Tuesday, October 06, 2009

Getting physical with maths

There's a significant intersection between sport fandom and science geekdom, and to address it, John D. Barrow, Professor of Mathematical Sciences at the University of Cambridge, will give a free public talk on physics and sport at the Cavendish Laboratory in Cambridge. Barrow will look at some applications of physics and simple mathematics to a variety of sports, including aspects of weightlifting, rowing, throwing, jumping, drag car racing, balance sports, and track athletics. He'll also explore some of the paradoxical systems of judging used in ice skating, and the effects of latitude and air resistance on some performances.

The talk will take place on the 13th of October at 6pm in the Pippard lecture theatre at the Cavendish Laboratory, Madingley Road, Cambridge.

posted by Plus @ 9:53 AM


At 5:40 AM, Blogger westius said...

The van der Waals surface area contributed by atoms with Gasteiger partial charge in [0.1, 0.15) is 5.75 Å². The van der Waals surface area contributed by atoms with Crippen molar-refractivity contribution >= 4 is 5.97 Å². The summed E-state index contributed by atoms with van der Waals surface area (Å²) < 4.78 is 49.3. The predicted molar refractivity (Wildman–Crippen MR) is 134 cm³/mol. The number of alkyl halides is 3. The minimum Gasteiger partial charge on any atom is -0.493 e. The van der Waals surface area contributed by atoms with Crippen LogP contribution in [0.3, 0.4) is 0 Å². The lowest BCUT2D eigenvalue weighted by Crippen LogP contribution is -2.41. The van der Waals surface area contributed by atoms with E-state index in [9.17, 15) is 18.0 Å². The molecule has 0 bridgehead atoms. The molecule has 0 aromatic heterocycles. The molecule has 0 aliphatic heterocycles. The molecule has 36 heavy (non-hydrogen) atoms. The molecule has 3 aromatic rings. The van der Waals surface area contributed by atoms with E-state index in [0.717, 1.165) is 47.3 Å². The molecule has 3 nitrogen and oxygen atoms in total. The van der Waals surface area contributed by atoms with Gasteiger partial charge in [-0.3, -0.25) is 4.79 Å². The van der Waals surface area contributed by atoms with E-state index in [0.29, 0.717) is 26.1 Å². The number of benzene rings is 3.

Do you know if this talk will be recorded? Would be great to listen to.

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October 6, 2009
Tuesday, October 06, 2009

Are you a winner?

If you're between 11 and 18, live in the UK and have just completed an interesting maths, science, engineering, or technology project, then why not enter the National Science and Engineering Competition?

The best entries will be invited to present their project at the Big Bang: UK Young Scientists’ and Engineers’ Fair, in Manchester in March 2010. You’ll have your own stand to show off all your hard work to over 13,000 scientists, engineers, students, parents, employers, teachers and celebrities. Plus you may even be chosen to face a VIP panel in the competition finals.

There are over £50,000 in prizes up for grabs, including cash awards and trips abroad. And entrants in the senior category could be crowned the UK Young Scientist of the Year or the UK Young Engineer of the Year.

It doesn't matter if your project has already been entered into another competition, you're still eligible, but hurry up, the closing date is October 30th!

The image above shows last year's winners Peter Hatfield (left) and Chris Jefferies (right).

posted by Plus @ 3:29 PM